The Good Interchangeable lenses; comfortable to use; well constructed; excellent low-ISO photo quality; very nice 720p video; fast autofocus; 10X zoom kit lens; flip-and-twist LCD; mic input.
The Bad Expensive; middling high ISO sensitivity image quality for the price; slow kit lens; EVF implementation makes burst shooting difficult.
The Bottom Line If you're willing to pay a premium to be on the cutting edge of digital photography and video, and as long as you don't shoot sports or in dark venues, then you'll likely love the Panasonic Lumix DMC-GH1. But if you're simply attracted by the not-to-be-underestimated flexibility of interchangeable lenses with autofocus and depth-of-field control for video, wait for the price to fall a few hundred bucks.
Panasonic Lumix DMC-GH1K
More than any other camera I've reviewed lately, my opinion formation about the Panasonic Lumix DMC-GH1 inevitably comes back to price. It's fast, but not as fast as other cameras that cost a lot less. It has great photo quality, but its high ISO sensitivity photos don't match that of comparably priced (or cheaper) dSLRs. It supports video capture, and delivers the most camcorder-like recording experience I've seen to date from a still camera. However, does the interchangeable lens capability for video make it worth the price of a comparable HD camcorder, especially since there's currently only one video-optimized lens available?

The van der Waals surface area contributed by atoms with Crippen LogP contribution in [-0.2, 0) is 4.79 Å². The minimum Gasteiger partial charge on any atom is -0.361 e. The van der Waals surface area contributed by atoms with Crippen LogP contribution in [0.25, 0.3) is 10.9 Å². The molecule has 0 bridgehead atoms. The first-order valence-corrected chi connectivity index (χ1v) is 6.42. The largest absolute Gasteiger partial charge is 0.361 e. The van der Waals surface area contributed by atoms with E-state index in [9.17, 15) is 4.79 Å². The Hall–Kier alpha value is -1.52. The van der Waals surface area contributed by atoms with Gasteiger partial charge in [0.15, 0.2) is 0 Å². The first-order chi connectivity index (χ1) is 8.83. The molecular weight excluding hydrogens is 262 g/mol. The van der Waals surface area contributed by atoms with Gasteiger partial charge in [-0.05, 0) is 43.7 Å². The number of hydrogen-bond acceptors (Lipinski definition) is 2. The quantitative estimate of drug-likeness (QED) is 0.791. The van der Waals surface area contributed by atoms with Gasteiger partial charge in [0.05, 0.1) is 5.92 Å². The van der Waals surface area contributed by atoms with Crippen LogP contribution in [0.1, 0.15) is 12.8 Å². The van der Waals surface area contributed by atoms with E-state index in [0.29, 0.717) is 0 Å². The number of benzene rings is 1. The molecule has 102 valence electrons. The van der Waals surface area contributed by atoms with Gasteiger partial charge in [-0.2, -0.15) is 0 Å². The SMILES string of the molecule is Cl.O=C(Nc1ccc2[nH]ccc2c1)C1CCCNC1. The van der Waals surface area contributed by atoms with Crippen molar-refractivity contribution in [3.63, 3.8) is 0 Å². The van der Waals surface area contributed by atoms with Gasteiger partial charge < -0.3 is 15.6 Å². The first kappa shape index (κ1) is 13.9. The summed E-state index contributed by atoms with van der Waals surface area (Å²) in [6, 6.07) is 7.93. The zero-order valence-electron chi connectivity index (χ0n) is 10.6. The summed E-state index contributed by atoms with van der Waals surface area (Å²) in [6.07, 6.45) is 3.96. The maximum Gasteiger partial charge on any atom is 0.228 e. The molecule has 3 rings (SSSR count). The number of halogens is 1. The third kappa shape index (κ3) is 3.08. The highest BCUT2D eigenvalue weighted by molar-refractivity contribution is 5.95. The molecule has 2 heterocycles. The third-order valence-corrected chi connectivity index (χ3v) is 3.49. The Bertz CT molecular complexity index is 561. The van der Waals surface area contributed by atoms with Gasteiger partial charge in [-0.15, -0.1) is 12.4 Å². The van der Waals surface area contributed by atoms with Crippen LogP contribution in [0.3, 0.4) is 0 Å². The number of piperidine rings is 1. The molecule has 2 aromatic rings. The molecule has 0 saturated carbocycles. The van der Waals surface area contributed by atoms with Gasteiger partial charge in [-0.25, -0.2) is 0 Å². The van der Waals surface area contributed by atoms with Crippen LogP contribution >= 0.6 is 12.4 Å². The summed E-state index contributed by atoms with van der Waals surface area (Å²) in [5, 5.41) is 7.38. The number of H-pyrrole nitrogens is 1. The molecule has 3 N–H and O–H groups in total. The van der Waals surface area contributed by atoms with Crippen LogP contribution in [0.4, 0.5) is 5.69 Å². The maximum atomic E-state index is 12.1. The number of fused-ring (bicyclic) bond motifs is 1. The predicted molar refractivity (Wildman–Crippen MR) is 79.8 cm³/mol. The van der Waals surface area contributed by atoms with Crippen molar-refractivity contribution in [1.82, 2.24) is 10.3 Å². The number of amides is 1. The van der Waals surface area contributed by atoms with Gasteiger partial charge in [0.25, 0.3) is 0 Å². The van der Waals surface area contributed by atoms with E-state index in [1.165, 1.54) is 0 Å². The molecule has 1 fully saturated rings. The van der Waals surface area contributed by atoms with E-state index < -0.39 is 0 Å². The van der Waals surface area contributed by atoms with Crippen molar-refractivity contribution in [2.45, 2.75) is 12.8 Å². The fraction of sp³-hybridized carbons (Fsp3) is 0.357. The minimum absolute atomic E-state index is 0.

The GH1 ships with the Lumix G Vario HD f4-5.8 14-140mm lens. Though the camera body is compatible with all Micro Four Thirds lenses, as well as Four Thirds lenses via an adapter, only the HD lenses support continuous autofocus during movie capture and they are designed to focus more quietly than standard lenses. We also tested the camera with the new 7-14mm f4 lens, which isn't stabilized and not video optimized. (Here's a complete list of lens compatibility for the G1 and GH1.) I like the lenses quite a bit, but couldn't help wishing they had slightly wider maximum apertures and could focus more closely.